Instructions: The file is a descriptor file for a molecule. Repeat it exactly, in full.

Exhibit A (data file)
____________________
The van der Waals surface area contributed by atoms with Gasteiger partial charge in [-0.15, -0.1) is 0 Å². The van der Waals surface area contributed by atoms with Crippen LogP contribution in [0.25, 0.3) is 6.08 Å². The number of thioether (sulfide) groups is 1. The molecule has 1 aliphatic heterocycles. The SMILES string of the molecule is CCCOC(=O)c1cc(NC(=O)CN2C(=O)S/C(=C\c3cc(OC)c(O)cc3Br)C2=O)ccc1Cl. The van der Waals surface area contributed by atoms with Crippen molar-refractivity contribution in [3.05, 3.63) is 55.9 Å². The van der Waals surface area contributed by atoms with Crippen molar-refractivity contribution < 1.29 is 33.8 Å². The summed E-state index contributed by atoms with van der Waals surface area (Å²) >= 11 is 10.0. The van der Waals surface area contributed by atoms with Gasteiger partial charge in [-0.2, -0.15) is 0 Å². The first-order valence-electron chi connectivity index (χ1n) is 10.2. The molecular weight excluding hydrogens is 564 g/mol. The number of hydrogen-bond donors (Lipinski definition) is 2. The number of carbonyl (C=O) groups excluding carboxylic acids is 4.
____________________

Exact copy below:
The van der Waals surface area contributed by atoms with Gasteiger partial charge in [-0.15, -0.1) is 0 Å². The van der Waals surface area contributed by atoms with Crippen LogP contribution in [0.25, 0.3) is 6.08 Å². The number of thioether (sulfide) groups is 1. The molecule has 1 aliphatic heterocycles. The SMILES string of the molecule is CCCOC(=O)c1cc(NC(=O)CN2C(=O)S/C(=C\c3cc(OC)c(O)cc3Br)C2=O)ccc1Cl. The van der Waals surface area contributed by atoms with Crippen molar-refractivity contribution in [3.05, 3.63) is 55.9 Å². The van der Waals surface area contributed by atoms with Crippen molar-refractivity contribution < 1.29 is 33.8 Å². The summed E-state index contributed by atoms with van der Waals surface area (Å²) >= 11 is 10.0. The van der Waals surface area contributed by atoms with Gasteiger partial charge in [-0.2, -0.15) is 0 Å². The first-order valence-electron chi connectivity index (χ1n) is 10.2. The molecular weight excluding hydrogens is 564 g/mol. The number of hydrogen-bond donors (Lipinski definition) is 2. The number of carbonyl (C=O) groups excluding carboxylic acids is 4.